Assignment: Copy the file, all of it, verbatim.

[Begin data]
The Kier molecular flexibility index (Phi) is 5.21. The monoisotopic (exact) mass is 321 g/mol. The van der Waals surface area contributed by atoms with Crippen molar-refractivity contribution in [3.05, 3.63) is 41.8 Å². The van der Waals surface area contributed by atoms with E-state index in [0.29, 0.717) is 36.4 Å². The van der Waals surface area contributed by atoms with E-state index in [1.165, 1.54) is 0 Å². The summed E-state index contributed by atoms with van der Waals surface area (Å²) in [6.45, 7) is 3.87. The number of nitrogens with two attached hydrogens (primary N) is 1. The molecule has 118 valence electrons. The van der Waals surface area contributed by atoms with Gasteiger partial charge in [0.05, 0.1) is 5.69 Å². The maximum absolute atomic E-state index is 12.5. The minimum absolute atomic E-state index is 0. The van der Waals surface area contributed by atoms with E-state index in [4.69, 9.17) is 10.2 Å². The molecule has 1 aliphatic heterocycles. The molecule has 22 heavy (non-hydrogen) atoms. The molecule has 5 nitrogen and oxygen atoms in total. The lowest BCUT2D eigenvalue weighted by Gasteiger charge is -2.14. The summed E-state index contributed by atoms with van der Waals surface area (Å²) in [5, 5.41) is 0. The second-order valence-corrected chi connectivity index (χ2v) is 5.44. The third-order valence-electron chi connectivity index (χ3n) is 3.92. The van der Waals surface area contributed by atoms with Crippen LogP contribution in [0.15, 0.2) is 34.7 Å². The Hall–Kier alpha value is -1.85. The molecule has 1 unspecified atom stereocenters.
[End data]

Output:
The Kier molecular flexibility index (Phi) is 5.21. The monoisotopic (exact) mass is 321 g/mol. The van der Waals surface area contributed by atoms with Crippen molar-refractivity contribution in [3.05, 3.63) is 41.8 Å². The van der Waals surface area contributed by atoms with E-state index in [0.29, 0.717) is 36.4 Å². The van der Waals surface area contributed by atoms with E-state index in [1.165, 1.54) is 0 Å². The summed E-state index contributed by atoms with van der Waals surface area (Å²) in [6.45, 7) is 3.87. The number of nitrogens with two attached hydrogens (primary N) is 1. The molecule has 118 valence electrons. The van der Waals surface area contributed by atoms with Gasteiger partial charge in [0.05, 0.1) is 5.69 Å². The maximum absolute atomic E-state index is 12.5. The minimum absolute atomic E-state index is 0. The van der Waals surface area contributed by atoms with E-state index in [4.69, 9.17) is 10.2 Å². The molecule has 1 aliphatic heterocycles. The molecule has 22 heavy (non-hydrogen) atoms. The molecule has 5 nitrogen and oxygen atoms in total. The lowest BCUT2D eigenvalue weighted by Gasteiger charge is -2.14. The summed E-state index contributed by atoms with van der Waals surface area (Å²) in [5, 5.41) is 0. The second-order valence-corrected chi connectivity index (χ2v) is 5.44. The third-order valence-electron chi connectivity index (χ3n) is 3.92. The van der Waals surface area contributed by atoms with Crippen LogP contribution in [0.15, 0.2) is 34.7 Å². The Hall–Kier alpha value is -1.85. The molecule has 1 unspecified atom stereocenters.